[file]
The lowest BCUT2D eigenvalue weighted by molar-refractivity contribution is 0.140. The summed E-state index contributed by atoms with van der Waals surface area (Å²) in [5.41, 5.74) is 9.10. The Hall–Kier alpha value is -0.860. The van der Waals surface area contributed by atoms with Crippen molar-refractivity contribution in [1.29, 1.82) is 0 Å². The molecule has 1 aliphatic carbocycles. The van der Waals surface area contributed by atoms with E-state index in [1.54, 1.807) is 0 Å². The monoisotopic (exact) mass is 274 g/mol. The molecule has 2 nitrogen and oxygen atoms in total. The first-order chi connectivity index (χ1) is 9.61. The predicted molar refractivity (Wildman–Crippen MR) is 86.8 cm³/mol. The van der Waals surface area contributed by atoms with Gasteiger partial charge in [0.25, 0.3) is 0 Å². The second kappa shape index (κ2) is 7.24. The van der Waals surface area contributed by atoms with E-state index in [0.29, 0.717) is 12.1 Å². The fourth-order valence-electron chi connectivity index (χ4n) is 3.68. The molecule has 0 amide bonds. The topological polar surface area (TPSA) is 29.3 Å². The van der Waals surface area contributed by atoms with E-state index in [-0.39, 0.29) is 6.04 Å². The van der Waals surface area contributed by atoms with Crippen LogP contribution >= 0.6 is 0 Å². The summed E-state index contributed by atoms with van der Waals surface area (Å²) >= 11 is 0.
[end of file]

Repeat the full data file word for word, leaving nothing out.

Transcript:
The lowest BCUT2D eigenvalue weighted by molar-refractivity contribution is 0.140. The summed E-state index contributed by atoms with van der Waals surface area (Å²) in [5.41, 5.74) is 9.10. The Hall–Kier alpha value is -0.860. The van der Waals surface area contributed by atoms with Crippen molar-refractivity contribution in [1.29, 1.82) is 0 Å². The molecule has 1 aliphatic carbocycles. The van der Waals surface area contributed by atoms with E-state index in [1.54, 1.807) is 0 Å². The monoisotopic (exact) mass is 274 g/mol. The molecule has 2 nitrogen and oxygen atoms in total. The first-order chi connectivity index (χ1) is 9.61. The predicted molar refractivity (Wildman–Crippen MR) is 86.8 cm³/mol. The van der Waals surface area contributed by atoms with Gasteiger partial charge in [0.25, 0.3) is 0 Å². The second kappa shape index (κ2) is 7.24. The van der Waals surface area contributed by atoms with E-state index in [0.29, 0.717) is 12.1 Å². The fourth-order valence-electron chi connectivity index (χ4n) is 3.68. The molecule has 0 amide bonds. The topological polar surface area (TPSA) is 29.3 Å². The van der Waals surface area contributed by atoms with E-state index in [-0.39, 0.29) is 6.04 Å². The van der Waals surface area contributed by atoms with Crippen LogP contribution >= 0.6 is 0 Å². The summed E-state index contributed by atoms with van der Waals surface area (Å²) >= 11 is 0.